Optimal Inflation Policy
This paper considers the problem of optimal long run monetary policy. It shows that optimal inflation policy involves trading off two quite different considerations. First, increases in the rate of inflation tax the holding of many balances, leading to a deadweight loss as excessive resources are devoted to economizing on cash balances. Second, increases in the rate of inflation raise capital intensity. As long as the economy has a capital stock short of the golden rule level, increases in capita intensity raise the level of consumption. Ignoring the second consideration leads to the common recommendation that the money growth rate be set so that the nominal interest rate is zero. Taking it into account can lead to significant modifications in the "full liquidity rule." Inter-actions of inflation policy with financial intermediation and taxation are also considered. The results taken together suggest that inflation can have important welfare effects, and that optimal inflation policy is an empirical question, which depends on the structure of the economy.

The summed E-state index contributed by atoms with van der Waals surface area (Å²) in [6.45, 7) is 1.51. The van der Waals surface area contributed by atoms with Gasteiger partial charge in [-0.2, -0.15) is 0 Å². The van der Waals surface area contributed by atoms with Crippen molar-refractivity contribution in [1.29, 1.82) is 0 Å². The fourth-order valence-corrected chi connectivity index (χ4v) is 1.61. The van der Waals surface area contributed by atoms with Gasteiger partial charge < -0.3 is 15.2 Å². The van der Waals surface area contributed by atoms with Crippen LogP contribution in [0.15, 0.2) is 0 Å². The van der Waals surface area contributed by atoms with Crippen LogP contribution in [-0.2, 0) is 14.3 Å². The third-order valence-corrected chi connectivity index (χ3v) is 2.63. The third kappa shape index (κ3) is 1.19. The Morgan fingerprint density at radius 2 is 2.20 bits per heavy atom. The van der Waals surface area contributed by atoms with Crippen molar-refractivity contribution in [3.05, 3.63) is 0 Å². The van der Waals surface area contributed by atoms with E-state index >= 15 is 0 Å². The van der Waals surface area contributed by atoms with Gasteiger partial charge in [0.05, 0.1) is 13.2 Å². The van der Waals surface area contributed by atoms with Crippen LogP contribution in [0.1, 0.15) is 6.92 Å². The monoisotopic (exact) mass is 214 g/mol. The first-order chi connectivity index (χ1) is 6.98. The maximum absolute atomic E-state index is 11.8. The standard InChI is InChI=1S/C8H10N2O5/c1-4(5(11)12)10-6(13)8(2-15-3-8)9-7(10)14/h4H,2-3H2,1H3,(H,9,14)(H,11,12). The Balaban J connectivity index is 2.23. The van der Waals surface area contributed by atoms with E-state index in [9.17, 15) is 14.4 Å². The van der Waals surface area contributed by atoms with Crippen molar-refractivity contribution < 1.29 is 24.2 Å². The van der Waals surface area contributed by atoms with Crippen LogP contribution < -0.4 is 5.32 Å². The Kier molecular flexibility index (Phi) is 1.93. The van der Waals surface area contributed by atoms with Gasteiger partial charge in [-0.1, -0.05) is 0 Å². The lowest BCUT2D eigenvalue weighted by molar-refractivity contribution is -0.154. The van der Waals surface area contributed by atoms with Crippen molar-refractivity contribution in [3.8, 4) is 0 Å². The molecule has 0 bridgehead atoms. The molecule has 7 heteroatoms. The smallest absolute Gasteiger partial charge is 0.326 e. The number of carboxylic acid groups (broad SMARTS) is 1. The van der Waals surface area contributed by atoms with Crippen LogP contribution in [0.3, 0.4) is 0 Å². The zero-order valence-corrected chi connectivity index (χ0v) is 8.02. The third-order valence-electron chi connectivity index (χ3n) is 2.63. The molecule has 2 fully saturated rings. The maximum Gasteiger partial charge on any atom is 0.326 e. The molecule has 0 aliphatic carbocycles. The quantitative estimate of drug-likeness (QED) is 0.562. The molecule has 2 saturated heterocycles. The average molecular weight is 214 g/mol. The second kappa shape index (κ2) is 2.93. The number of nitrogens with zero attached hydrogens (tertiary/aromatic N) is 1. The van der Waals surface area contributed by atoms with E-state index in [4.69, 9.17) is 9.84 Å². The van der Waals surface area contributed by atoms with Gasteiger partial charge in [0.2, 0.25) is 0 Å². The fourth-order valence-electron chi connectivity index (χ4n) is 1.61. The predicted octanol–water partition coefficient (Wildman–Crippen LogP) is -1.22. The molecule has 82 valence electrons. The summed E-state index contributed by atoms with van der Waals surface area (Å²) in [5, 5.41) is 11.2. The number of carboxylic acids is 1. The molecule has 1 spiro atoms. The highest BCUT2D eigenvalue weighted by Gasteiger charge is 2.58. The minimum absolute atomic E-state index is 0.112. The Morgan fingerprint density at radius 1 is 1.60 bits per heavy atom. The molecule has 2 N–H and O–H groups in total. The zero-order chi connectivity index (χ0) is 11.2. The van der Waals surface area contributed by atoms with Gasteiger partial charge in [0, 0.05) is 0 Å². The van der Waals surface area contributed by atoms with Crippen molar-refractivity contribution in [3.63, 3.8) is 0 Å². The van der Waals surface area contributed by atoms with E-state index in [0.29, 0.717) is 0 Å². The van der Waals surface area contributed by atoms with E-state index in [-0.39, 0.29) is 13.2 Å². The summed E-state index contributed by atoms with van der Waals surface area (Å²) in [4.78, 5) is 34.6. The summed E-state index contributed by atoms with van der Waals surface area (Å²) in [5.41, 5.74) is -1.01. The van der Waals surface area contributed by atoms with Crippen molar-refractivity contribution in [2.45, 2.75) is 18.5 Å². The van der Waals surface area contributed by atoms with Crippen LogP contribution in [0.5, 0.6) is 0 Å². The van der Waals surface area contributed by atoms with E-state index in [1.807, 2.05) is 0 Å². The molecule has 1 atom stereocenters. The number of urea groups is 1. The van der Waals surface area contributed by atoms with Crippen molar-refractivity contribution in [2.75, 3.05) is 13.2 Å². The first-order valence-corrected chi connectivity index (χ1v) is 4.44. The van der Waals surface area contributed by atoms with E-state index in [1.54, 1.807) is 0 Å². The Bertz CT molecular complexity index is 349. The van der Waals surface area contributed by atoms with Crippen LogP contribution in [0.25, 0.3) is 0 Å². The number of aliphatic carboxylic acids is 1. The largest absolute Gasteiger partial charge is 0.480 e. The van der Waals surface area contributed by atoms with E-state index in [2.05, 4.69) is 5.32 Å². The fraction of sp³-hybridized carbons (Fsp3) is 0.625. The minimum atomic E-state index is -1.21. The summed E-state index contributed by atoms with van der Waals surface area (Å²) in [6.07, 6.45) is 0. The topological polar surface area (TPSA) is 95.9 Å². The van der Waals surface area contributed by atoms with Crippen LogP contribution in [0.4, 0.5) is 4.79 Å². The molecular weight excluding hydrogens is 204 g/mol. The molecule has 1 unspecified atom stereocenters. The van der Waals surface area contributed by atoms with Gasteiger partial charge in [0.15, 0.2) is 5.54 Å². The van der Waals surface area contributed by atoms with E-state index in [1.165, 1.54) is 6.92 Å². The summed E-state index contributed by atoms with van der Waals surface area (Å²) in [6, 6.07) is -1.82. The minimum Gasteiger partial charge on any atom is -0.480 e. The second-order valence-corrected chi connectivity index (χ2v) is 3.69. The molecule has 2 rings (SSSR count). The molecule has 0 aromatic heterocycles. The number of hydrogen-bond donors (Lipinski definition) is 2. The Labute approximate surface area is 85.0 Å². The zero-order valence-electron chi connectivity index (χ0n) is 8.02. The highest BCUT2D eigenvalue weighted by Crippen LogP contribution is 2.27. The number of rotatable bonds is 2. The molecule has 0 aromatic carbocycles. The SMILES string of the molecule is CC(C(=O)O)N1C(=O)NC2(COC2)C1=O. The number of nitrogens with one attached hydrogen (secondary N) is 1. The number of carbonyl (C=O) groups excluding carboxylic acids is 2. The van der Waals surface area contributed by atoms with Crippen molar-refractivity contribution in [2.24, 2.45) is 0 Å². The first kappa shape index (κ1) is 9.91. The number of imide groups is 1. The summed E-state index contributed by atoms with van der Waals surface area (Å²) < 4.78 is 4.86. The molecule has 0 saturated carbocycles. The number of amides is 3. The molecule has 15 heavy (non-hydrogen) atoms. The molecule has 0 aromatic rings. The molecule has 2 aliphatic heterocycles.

|Date of creation:||May 1979|
|Date of revision:|
|Publication status:||published as Summers, Lawrence H. "Optimal Inflation Policy." Journal of Monetary Economics, Vol. 7, No. 2, (March 1981), pp. 175-194.|
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